Job loyalty is also a major issue; from the many companies I worked in, I have noticed it is the norm in Thailand for people just not to turn up and go work somewhere else. I have experienced this first hand with my startup Saner.”
Jens Pold concurs on the issue of job loyalty and mindset changes. “Recruiting is becoming one of the largest economic challenges in Thailand, therefore most modern Thai companies see great advantages of using our recruitment services along with our dynamic western approach & way of thinking.
However, there still is a number of more traditional large enterprises who at first approach are resisting innovation and utilisation of more effective solutions to recruitment. They tend to require more time to adapt new ideas and solutions, yet it is essential for them to change this mindset due to the increasingly more globalised marketplace and business environment in Thailand.”
Piti Julkhananukit felt Thai businesses are still very much traditional in nature and fixated on conventional business models. He laments that his “advertisers at OTV still put a big amount of money to TV where it couldn’t tell who is the real audience while spending a small amount on digital platforms which have a more effective yield.”
Advice to startups in Thailand
Jens Pold of Jobnisit advises on talent. “Make sure you have the right team in place, with each team member having both unique skills as well as a passion to learn more. Startups should place priority on recruiting skilled professionals in order to thrive and build a strong foundation for long-term growth and competitive sustainability.
With a rising number of interesting and innovative startups in each industry competing for the limited talent pool, it is essential to stand out with a strong employer brand in order to attract and retain the brightest of talent.”
Poole of Saner says, “branding and good marketing is key. In addition, a business should be socially active online and offline.” He advises startups to monitor Pantip.com, Thailand’s number 1 social & gossip forum for reviews on everything.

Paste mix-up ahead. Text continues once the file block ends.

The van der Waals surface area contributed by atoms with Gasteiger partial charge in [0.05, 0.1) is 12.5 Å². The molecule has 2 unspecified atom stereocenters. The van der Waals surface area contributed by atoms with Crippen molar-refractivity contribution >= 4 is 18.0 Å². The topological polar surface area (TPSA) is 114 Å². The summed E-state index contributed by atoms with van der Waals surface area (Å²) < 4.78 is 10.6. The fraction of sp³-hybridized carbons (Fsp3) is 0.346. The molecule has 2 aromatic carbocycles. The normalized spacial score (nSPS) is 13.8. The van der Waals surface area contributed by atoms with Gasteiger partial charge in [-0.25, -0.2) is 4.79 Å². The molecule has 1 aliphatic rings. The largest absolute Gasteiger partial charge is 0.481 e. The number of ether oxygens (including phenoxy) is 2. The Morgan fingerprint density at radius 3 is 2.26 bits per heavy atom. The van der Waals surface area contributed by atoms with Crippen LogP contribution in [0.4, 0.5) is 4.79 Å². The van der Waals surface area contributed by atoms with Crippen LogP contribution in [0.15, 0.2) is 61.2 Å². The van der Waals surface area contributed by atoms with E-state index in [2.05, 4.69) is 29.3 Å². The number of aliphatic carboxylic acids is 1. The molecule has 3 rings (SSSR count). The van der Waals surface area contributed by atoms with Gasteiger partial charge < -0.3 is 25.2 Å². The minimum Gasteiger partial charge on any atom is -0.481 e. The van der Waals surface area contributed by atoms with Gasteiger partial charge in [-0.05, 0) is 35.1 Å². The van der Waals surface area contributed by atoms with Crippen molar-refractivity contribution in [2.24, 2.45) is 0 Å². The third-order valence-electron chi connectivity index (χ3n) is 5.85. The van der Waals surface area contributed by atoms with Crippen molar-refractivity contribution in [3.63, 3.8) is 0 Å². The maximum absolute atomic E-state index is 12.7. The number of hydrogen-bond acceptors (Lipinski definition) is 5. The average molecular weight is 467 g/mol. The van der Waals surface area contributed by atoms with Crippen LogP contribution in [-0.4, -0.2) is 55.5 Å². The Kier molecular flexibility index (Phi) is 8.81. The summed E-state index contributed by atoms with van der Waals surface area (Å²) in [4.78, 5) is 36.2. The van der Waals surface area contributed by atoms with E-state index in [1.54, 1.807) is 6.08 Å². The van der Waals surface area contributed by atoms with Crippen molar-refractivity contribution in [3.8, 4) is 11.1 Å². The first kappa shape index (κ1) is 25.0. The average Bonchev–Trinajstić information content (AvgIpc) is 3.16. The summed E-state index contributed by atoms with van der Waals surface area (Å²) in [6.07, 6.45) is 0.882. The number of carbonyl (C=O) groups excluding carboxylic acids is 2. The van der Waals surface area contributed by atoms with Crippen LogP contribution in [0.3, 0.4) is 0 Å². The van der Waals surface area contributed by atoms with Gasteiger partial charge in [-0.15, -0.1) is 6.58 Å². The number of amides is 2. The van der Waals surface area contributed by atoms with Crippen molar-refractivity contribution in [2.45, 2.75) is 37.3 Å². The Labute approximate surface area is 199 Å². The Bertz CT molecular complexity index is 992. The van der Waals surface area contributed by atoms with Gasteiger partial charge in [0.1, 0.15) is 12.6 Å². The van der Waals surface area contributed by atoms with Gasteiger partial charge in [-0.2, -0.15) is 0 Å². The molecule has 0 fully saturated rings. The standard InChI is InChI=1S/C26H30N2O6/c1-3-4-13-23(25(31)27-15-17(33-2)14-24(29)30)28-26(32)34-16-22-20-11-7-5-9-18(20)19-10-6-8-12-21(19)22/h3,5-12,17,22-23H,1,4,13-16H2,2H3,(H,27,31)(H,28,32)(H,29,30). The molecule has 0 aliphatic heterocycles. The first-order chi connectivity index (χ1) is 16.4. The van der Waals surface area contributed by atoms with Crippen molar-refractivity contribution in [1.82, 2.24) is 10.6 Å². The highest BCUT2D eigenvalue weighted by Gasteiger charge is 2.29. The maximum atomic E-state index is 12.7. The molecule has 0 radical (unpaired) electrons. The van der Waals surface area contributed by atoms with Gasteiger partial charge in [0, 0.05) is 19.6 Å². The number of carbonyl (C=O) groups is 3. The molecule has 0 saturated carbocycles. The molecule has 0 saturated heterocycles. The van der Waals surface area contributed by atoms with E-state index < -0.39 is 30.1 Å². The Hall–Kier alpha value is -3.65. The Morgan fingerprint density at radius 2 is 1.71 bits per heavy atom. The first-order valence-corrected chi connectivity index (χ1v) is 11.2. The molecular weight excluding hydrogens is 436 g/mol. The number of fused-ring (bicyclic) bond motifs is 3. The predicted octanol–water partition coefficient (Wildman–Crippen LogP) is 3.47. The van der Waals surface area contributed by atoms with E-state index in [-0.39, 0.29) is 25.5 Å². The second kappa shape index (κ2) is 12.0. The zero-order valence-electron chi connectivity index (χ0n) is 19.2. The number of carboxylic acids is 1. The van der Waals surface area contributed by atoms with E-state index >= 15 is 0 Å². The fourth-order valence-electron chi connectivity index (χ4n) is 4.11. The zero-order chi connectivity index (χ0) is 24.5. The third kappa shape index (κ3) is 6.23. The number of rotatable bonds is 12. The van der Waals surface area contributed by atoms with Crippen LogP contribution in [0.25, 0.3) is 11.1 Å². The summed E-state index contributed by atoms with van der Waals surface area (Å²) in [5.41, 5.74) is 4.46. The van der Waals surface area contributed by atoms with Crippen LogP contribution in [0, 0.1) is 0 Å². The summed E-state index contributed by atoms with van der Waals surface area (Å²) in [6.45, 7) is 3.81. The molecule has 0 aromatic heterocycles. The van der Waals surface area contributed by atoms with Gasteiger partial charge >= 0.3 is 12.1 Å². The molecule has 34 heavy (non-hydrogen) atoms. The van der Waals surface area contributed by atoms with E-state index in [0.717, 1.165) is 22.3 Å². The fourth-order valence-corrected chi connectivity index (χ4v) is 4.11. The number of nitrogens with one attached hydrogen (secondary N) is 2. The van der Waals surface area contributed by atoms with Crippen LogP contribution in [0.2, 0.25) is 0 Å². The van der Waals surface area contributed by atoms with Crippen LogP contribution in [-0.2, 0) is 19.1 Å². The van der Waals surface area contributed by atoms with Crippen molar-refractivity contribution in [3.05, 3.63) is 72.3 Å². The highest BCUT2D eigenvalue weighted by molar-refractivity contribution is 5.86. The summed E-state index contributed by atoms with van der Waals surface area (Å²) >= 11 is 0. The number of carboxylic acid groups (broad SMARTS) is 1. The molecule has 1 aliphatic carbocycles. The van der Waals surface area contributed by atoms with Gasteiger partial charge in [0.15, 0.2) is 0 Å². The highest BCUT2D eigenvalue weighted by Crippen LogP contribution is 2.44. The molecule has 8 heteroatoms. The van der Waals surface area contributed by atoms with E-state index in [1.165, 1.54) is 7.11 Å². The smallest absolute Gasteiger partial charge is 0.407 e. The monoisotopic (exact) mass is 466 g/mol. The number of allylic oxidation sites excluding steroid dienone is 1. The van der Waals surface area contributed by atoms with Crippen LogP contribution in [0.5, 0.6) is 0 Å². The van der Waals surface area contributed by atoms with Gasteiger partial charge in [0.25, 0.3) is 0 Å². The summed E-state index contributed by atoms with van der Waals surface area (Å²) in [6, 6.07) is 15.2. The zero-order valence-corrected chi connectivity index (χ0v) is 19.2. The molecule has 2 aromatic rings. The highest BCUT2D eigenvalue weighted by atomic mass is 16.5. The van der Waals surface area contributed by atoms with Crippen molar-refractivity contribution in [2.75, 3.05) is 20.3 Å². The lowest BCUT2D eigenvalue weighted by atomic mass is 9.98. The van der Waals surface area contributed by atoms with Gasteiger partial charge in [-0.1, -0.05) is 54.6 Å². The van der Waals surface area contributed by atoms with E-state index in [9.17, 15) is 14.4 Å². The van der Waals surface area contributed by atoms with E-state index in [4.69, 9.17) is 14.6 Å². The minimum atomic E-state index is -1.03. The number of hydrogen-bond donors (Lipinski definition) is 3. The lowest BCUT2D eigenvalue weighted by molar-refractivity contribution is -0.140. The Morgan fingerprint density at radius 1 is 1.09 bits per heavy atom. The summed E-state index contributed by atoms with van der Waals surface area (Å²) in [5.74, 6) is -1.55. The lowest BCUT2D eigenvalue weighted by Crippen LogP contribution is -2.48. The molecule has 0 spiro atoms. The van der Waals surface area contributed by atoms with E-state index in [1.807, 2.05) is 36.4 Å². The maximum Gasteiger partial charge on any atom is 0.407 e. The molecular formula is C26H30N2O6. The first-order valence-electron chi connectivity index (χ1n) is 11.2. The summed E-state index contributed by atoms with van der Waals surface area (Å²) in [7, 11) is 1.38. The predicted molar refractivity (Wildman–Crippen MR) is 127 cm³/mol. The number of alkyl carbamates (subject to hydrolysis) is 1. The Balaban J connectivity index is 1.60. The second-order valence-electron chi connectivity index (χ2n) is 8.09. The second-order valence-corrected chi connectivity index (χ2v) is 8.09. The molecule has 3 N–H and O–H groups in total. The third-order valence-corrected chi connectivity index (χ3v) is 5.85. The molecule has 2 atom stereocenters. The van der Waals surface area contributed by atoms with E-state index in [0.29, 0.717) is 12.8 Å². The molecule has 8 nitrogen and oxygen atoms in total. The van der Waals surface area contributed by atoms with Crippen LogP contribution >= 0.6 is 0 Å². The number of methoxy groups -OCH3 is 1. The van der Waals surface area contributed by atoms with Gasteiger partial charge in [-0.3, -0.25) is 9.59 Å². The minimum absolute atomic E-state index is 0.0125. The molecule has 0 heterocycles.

Jay of Jaysource feels that “you should be hungry all the time for information and not to be scared to explain your fantastic ideas to others. Believe me they won’t copy you. The more people you ask the wiser you get with your business, and be flexible all time.”
Piti Julkhananukit of OTV has this advice for those creating IP. “Thailand is a big competitive market with an existing entrepreneur culture. You must have a strong business model and comprehensive intellectual property to succeed. Piracy and copyright is still the big issue here.
Secondly, you must understand consumer behavior here in Thailand. Thai local culture is very complex. They are easily adaptive to new things which is a benefit but it could also mean you be easily left behind when new ideas come.”
From the conversations I had with startups here, it seems Thailand is frothing with many humps and hurdles of talent retention, traditional mindset changes and convincing consumers to pay for digital products.
But one good thing I find is that it has not deterred entrepreneurs from building their startups. They have shown that being well versed in understanding the local market culture and consumer behaviour is key to developing a successful business, and that would be the key takeaway when building a startup in Thailand.
This article is the second of the ‘Through local eyes’ Series, where local startups give their take on Asian ecosystems.
This article first appeared on Tech in Asia.